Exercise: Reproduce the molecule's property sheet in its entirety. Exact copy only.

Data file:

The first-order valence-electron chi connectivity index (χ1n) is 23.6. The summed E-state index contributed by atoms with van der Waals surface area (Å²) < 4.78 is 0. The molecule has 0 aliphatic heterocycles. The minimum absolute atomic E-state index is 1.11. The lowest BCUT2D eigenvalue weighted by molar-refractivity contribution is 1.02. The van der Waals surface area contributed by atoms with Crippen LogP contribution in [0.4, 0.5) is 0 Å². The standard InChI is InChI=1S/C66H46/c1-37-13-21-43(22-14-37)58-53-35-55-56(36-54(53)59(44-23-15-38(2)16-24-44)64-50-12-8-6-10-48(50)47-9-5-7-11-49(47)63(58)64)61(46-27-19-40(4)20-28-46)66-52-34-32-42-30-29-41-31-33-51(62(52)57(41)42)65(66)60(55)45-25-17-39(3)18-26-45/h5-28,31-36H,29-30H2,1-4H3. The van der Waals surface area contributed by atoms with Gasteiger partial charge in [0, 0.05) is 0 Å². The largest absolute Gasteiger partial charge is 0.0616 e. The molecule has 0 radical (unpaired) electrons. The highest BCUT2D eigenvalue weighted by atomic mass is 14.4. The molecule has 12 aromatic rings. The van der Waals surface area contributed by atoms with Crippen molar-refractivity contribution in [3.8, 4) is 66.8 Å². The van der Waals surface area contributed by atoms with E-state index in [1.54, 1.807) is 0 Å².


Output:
The first-order valence-electron chi connectivity index (χ1n) is 23.6. The summed E-state index contributed by atoms with van der Waals surface area (Å²) < 4.78 is 0. The molecule has 0 aliphatic heterocycles. The minimum absolute atomic E-state index is 1.11. The lowest BCUT2D eigenvalue weighted by molar-refractivity contribution is 1.02. The van der Waals surface area contributed by atoms with Crippen LogP contribution in [0.4, 0.5) is 0 Å². The standard InChI is InChI=1S/C66H46/c1-37-13-21-43(22-14-37)58-53-35-55-56(36-54(53)59(44-23-15-38(2)16-24-44)64-50-12-8-6-10-48(50)47-9-5-7-11-49(47)63(58)64)61(46-27-19-40(4)20-28-46)66-52-34-32-42-30-29-41-31-33-51(62(52)57(41)42)65(66)60(55)45-25-17-39(3)18-26-45/h5-28,31-36H,29-30H2,1-4H3. The van der Waals surface area contributed by atoms with Gasteiger partial charge in [0, 0.05) is 0 Å². The largest absolute Gasteiger partial charge is 0.0616 e. The molecule has 0 radical (unpaired) electrons. The highest BCUT2D eigenvalue weighted by atomic mass is 14.4. The molecule has 12 aromatic rings. The van der Waals surface area contributed by atoms with Crippen molar-refractivity contribution in [3.8, 4) is 66.8 Å². The van der Waals surface area contributed by atoms with E-state index in [1.54, 1.807) is 0 Å².